The most frequently quoted remark about statistics is probably: "There are lies, damned lies and statistics." The danger of interpreting percentages is beautifully illustrated by the invention of an imaginary advertisement for a "Rabbitburger". Everyone knows what a Hamburger is. The Rabbitburger, it was claimed, was 50 percent rabbit and 50 percent horse, which investigation reveled as meaning that it was made from ration of meat of one rabbit to one horse!


Percentages do not present us with much difficulty so long as we remember what percentage of what we are talking about. Averages may be more difficult in that we have to know what kind of average our statistician is feeding us with.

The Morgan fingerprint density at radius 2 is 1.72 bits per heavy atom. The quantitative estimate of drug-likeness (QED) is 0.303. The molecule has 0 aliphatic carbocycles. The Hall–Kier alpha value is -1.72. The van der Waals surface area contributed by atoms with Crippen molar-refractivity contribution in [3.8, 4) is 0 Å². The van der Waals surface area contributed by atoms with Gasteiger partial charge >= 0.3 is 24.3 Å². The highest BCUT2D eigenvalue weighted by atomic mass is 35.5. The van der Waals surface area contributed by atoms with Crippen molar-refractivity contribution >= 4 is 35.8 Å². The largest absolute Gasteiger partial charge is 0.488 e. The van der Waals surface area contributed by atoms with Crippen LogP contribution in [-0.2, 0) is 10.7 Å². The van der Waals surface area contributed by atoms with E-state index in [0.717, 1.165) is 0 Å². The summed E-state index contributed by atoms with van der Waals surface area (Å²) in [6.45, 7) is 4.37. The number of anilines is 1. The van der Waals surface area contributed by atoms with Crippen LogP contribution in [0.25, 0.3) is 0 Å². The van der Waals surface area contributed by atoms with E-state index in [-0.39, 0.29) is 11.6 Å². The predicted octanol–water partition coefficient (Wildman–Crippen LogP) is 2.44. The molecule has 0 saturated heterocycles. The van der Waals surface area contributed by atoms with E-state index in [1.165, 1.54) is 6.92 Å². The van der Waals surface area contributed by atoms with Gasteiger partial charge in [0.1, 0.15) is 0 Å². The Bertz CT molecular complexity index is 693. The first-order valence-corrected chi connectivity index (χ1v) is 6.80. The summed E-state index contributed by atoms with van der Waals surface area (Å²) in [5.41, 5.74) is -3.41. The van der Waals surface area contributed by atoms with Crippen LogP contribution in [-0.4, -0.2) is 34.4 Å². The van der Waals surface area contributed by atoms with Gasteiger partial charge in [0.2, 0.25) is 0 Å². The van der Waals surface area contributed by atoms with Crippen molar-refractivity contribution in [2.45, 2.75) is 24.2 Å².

For example, if we have ten guinea-pigs, and we divide the total weight of the animals, we should arrive at the mean weight. However, if in our sample group there happened to be a giant-size guinea-pig, he would distort the average (i.e. mean), so as to make it meaningless statistics.


Similarly, one underfed guinea-pig in the sample would cause a deviation from the mean, although it would not distort the mean as much as the giant weighing many times more than the average. In order that the average should not be unduly distorted causing a distortion as against normal distribution curve, we can ignore the exceptions but then we no longer have a mean average, but a median.


In addition, should we for some reason want to fit all our guinea-pigs with woolly jackets and not want to have to buy too many different sizes, we must find out which size occurs most frequently and that size will be neither the mean not the median; it will be the mode.